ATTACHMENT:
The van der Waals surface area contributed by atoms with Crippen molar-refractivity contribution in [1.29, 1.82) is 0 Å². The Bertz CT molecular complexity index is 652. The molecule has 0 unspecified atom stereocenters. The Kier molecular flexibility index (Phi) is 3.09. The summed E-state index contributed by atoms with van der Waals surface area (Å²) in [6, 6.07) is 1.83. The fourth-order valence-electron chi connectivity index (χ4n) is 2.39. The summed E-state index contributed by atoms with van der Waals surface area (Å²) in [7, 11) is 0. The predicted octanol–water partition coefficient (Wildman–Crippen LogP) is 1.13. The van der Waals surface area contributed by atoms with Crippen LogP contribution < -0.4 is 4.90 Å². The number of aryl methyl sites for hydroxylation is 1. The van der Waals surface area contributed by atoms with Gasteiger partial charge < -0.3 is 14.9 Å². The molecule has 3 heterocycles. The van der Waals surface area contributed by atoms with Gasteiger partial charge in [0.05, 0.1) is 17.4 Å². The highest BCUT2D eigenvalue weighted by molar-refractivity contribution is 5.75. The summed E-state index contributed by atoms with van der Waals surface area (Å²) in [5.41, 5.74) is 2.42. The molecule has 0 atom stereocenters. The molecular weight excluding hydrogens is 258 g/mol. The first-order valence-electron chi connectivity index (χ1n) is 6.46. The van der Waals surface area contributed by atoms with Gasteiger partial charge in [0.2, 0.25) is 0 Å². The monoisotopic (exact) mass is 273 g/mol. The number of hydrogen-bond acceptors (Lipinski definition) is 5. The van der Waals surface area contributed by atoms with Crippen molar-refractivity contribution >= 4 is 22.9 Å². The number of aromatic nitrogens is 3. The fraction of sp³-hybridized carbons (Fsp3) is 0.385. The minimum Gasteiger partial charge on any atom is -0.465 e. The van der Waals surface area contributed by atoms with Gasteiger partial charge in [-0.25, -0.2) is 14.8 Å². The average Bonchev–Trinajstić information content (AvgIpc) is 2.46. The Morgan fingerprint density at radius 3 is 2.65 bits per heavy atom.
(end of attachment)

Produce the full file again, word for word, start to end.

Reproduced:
The van der Waals surface area contributed by atoms with Crippen molar-refractivity contribution in [1.29, 1.82) is 0 Å². The Bertz CT molecular complexity index is 652. The molecule has 0 unspecified atom stereocenters. The Kier molecular flexibility index (Phi) is 3.09. The summed E-state index contributed by atoms with van der Waals surface area (Å²) in [6, 6.07) is 1.83. The fourth-order valence-electron chi connectivity index (χ4n) is 2.39. The summed E-state index contributed by atoms with van der Waals surface area (Å²) in [7, 11) is 0. The predicted octanol–water partition coefficient (Wildman–Crippen LogP) is 1.13. The van der Waals surface area contributed by atoms with Crippen LogP contribution < -0.4 is 4.90 Å². The number of aryl methyl sites for hydroxylation is 1. The van der Waals surface area contributed by atoms with Gasteiger partial charge < -0.3 is 14.9 Å². The molecule has 3 heterocycles. The van der Waals surface area contributed by atoms with Gasteiger partial charge in [0.05, 0.1) is 17.4 Å². The highest BCUT2D eigenvalue weighted by molar-refractivity contribution is 5.75. The summed E-state index contributed by atoms with van der Waals surface area (Å²) in [5.41, 5.74) is 2.42. The molecule has 0 atom stereocenters. The molecular weight excluding hydrogens is 258 g/mol. The first-order valence-electron chi connectivity index (χ1n) is 6.46. The van der Waals surface area contributed by atoms with Gasteiger partial charge in [0.2, 0.25) is 0 Å². The monoisotopic (exact) mass is 273 g/mol. The number of hydrogen-bond acceptors (Lipinski definition) is 5. The van der Waals surface area contributed by atoms with Crippen molar-refractivity contribution >= 4 is 22.9 Å². The number of aromatic nitrogens is 3. The fraction of sp³-hybridized carbons (Fsp3) is 0.385. The minimum Gasteiger partial charge on any atom is -0.465 e. The van der Waals surface area contributed by atoms with Gasteiger partial charge in [-0.25, -0.2) is 14.8 Å². The average Bonchev–Trinajstić information content (AvgIpc) is 2.46. The Morgan fingerprint density at radius 3 is 2.65 bits per heavy atom.